I Need Advice on How to Help My 8 Year Old to Stop Wetting His Pants!

Updated on March 15, 2011
M.S. asks from Spokane, WA
9 answers

My son has a form of high functioning autism and was very late in getting potty trained anyway, but lately he has been reverting back to wetting his pants. It's getting really bad to where he ends up wetting practically every pair he wears. And he doesn't tell me, he just hides them in his closet till I go looking for them because he has no more clean ones to wear. I have previously mentioned it to his pediatric neurologist during his autism check ups because he was mostly wetting the bed at night, but since our last appointment he has started doing it during the day too. He has yet to do it at school which I find encouraging but I cannot seem to get through to him that it really needs to stop no matter what I say or do. I have tried explaining to him why it is not ok to do that, I have taken away his tv time or time playing with friends, but nothing seems to make a difference. He says he's sorry and feels bad but then turns around and does it again. We are at our wits end and ready to put him into pull-ups just to avoid having our house smell like pee all the time. If you have any advice please help!

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answers from Los Angeles on

my oldest daughter, high functioning special needs, was toilet trained around 5. by 8, she didnt have accidents. At 14, she started wetting her pants again, with no reason, (at night though), and while she completly understood that I expected her to get up & use the washroom, she simply stated she either was too tired or it was too cold to get up, she also said she was comfortable in a wet bed, no the pee didnt get cold etc, didnt bother her, and didnt seem to get my point that her room smelled, that it was gross... what would her friends think.. she had a plastic sheet, had to wash her own sheets, but in the end she wouldnt budge and wears pullups (an adult version) at 21. it totally irks me, but thats the way she is. Shes had counselling, she isnt troubled. she just doesnt care.

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answers from Minneapolis on

My stepdaughter had a wetting problem that come up anytime the stress level in her mother's home went up. She does not have autism or any other issues. We came to understand that her wetting was an indicator and would then question her mother about what was happening. Most every time it was something identifiable (stepfather job loss, talk about moving again, stepfather hitting her brother, mother being abusive...). She, also, never wet her pants at school, only at home. (And yes, we fought for years for custody and eventually got it).

Has anything changed in your son's life that could be causing him extra stress?

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answers from Chicago on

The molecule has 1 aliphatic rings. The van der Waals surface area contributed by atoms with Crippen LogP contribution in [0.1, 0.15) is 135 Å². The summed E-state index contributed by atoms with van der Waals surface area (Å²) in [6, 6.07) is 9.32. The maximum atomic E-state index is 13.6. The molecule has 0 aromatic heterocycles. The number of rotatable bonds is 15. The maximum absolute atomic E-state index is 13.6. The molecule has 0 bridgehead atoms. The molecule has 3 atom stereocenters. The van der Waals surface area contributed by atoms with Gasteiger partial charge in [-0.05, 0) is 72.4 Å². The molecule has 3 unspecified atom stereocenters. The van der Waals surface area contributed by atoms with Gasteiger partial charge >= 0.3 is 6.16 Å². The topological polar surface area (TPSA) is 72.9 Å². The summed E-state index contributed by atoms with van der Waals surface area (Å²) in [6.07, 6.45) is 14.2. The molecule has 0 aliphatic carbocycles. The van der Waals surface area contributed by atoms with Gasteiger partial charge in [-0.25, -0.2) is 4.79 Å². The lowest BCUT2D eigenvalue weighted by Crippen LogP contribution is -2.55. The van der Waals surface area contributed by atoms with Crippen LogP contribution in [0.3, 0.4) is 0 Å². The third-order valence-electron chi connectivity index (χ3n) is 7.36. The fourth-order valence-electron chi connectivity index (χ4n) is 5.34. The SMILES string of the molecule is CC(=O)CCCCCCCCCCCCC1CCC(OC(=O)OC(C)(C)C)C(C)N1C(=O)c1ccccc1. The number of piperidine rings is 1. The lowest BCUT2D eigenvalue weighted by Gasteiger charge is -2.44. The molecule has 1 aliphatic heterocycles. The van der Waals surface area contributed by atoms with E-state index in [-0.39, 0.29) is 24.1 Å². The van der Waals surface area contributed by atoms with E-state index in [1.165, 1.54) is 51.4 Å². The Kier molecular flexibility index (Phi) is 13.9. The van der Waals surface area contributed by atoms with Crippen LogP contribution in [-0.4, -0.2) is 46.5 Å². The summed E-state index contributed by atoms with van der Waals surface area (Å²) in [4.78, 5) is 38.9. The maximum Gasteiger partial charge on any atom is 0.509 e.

I wouldn't punish him by taking away TV time or playing with friends. Since he's hiding his pants he knows he's not supposed to do it. Something else is wrong.

I would have him bring you his pants at the end of the day or in the evening. If they are wet then you can teach him how to rinse them out. You'll probably have to stand there and help him, and even if he doesn't do a good job the point is he's doing it.

You could do a sticker chart with a reward for a week with no wet pants! He might do well with a small reward for one day with no wet pants, like letting him have a little treat. Then the next day a small treat for having dry pants etc. One week and he gets a bigger treat! At least that focuses on the positive and it puts you and him on the same team. You're rooting for him to get the treat!

Good Luck!

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answers from Denver on

my chiropractor has stated that he has helped with bedwetting and other health issues? Not sure if I believe it totally but it might be worth looking into??????? I know he makes me feel better.

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answers from Salt Lake City on

Have you visited a pediatric urologist? Please do- you need to know why this is happening so you can help him. In our case, our son would "hold it" because he was so busy having fun doing stuff. The doctor put him on a voiding schedule, every 2 hours. We had to remind him every 2 hours to go to the bathroom, no matter what. We had a chart by the toilet so he could mark off each time he went. If he went at each appointed time that day, he got a treat. the doctor recommended a daily reward and suggested that at age 5-7(which is how old my son was at the time) they are too young to be motivated by a long-term reward. She also recommended no punishment. If he had an accident, just remind him to change clothes is all.
This is a medical issue, in a nutshell the child has "held it" for so long and so many times that the bladder muscles bulk up. over time, the bladder wall may reach 2-3 times normal thickness because of the enlarged muscle fibers. it now becomes difficult for the child to hold back such a powerful bladder. the voiding schedule not only helps avoid accidents and reminds them to take time out of their busy play schedule, but also helps relieve those bladder muscles so they can start getting back to a regular size.
We bought a 10.00 watch for my boy and taught him how to set the alarm for every 2 hours, also talked to his teacher so she knew he needed to be allowed bathroom breaks whenever needed, and i requested a classroom schedule and told him over and over at what times he needed to go to the bathroom each day. As a result, he rarely has accidents anymore. This changed from 3-4 accidents daily over the last few years to maybe 1 accident every 2-3 months.